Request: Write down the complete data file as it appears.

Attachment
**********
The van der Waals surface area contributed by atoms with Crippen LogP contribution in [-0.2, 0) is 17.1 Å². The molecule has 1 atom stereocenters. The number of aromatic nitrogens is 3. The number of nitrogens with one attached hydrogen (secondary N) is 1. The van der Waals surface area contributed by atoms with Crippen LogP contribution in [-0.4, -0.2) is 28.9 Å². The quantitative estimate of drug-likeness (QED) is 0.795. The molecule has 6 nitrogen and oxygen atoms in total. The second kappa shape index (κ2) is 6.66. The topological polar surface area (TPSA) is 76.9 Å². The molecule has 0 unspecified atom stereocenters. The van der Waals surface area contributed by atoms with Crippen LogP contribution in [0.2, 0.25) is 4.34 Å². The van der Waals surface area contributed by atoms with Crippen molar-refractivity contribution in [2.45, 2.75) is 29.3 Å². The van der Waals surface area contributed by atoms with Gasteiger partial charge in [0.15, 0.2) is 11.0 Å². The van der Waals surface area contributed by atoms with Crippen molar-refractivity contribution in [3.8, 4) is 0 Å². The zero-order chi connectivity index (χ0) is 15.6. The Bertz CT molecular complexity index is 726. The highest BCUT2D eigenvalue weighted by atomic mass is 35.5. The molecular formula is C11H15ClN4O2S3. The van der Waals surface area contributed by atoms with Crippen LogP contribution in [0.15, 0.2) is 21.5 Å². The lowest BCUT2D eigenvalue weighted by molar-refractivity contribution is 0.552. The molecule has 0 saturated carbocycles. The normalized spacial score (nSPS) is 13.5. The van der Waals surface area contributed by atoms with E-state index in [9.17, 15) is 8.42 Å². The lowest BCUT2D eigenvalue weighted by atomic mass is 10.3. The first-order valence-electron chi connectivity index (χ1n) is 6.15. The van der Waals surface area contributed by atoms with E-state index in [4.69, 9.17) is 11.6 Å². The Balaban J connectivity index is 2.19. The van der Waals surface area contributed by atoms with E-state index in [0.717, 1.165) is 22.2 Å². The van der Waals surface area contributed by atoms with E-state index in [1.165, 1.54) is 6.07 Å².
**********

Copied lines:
The van der Waals surface area contributed by atoms with Crippen LogP contribution in [-0.2, 0) is 17.1 Å². The molecule has 1 atom stereocenters. The number of aromatic nitrogens is 3. The number of nitrogens with one attached hydrogen (secondary N) is 1. The van der Waals surface area contributed by atoms with Crippen LogP contribution in [-0.4, -0.2) is 28.9 Å². The quantitative estimate of drug-likeness (QED) is 0.795. The molecule has 6 nitrogen and oxygen atoms in total. The second kappa shape index (κ2) is 6.66. The topological polar surface area (TPSA) is 76.9 Å². The molecule has 0 unspecified atom stereocenters. The van der Waals surface area contributed by atoms with Crippen LogP contribution in [0.2, 0.25) is 4.34 Å². The van der Waals surface area contributed by atoms with Crippen molar-refractivity contribution in [2.45, 2.75) is 29.3 Å². The van der Waals surface area contributed by atoms with Gasteiger partial charge in [0.15, 0.2) is 11.0 Å². The van der Waals surface area contributed by atoms with Crippen molar-refractivity contribution in [3.8, 4) is 0 Å². The zero-order chi connectivity index (χ0) is 15.6. The Bertz CT molecular complexity index is 726. The highest BCUT2D eigenvalue weighted by atomic mass is 35.5. The molecular formula is C11H15ClN4O2S3. The van der Waals surface area contributed by atoms with Crippen LogP contribution in [0.15, 0.2) is 21.5 Å². The lowest BCUT2D eigenvalue weighted by molar-refractivity contribution is 0.552. The molecule has 0 saturated carbocycles. The normalized spacial score (nSPS) is 13.5. The van der Waals surface area contributed by atoms with E-state index in [9.17, 15) is 8.42 Å². The lowest BCUT2D eigenvalue weighted by atomic mass is 10.3. The first-order valence-electron chi connectivity index (χ1n) is 6.15. The van der Waals surface area contributed by atoms with E-state index in [4.69, 9.17) is 11.6 Å². The Balaban J connectivity index is 2.19. The van der Waals surface area contributed by atoms with E-state index in [0.717, 1.165) is 22.2 Å². The van der Waals surface area contributed by atoms with E-state index in [1.165, 1.54) is 6.07 Å².